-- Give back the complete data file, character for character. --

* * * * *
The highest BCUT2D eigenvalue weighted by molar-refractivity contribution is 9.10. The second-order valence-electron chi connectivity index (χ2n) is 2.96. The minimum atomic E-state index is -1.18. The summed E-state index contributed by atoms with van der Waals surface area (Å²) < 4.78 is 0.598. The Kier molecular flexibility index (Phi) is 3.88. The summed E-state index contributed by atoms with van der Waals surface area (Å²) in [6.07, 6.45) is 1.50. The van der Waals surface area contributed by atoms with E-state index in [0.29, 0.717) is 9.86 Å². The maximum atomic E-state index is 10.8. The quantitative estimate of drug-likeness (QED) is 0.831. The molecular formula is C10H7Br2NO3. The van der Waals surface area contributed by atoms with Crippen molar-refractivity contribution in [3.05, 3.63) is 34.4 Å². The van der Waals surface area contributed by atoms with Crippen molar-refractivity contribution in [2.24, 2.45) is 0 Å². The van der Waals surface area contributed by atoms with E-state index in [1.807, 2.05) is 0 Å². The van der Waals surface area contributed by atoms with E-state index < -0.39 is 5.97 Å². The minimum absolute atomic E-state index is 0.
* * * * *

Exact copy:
The highest BCUT2D eigenvalue weighted by molar-refractivity contribution is 9.10. The second-order valence-electron chi connectivity index (χ2n) is 2.96. The minimum atomic E-state index is -1.18. The summed E-state index contributed by atoms with van der Waals surface area (Å²) < 4.78 is 0.598. The Kier molecular flexibility index (Phi) is 3.88. The summed E-state index contributed by atoms with van der Waals surface area (Å²) in [6.07, 6.45) is 1.50. The van der Waals surface area contributed by atoms with E-state index in [0.29, 0.717) is 9.86 Å². The maximum atomic E-state index is 10.8. The quantitative estimate of drug-likeness (QED) is 0.831. The molecular formula is C10H7Br2NO3. The van der Waals surface area contributed by atoms with Crippen molar-refractivity contribution in [3.05, 3.63) is 34.4 Å². The van der Waals surface area contributed by atoms with Crippen molar-refractivity contribution in [2.24, 2.45) is 0 Å². The van der Waals surface area contributed by atoms with E-state index in [1.807, 2.05) is 0 Å². The van der Waals surface area contributed by atoms with E-state index < -0.39 is 5.97 Å². The minimum absolute atomic E-state index is 0.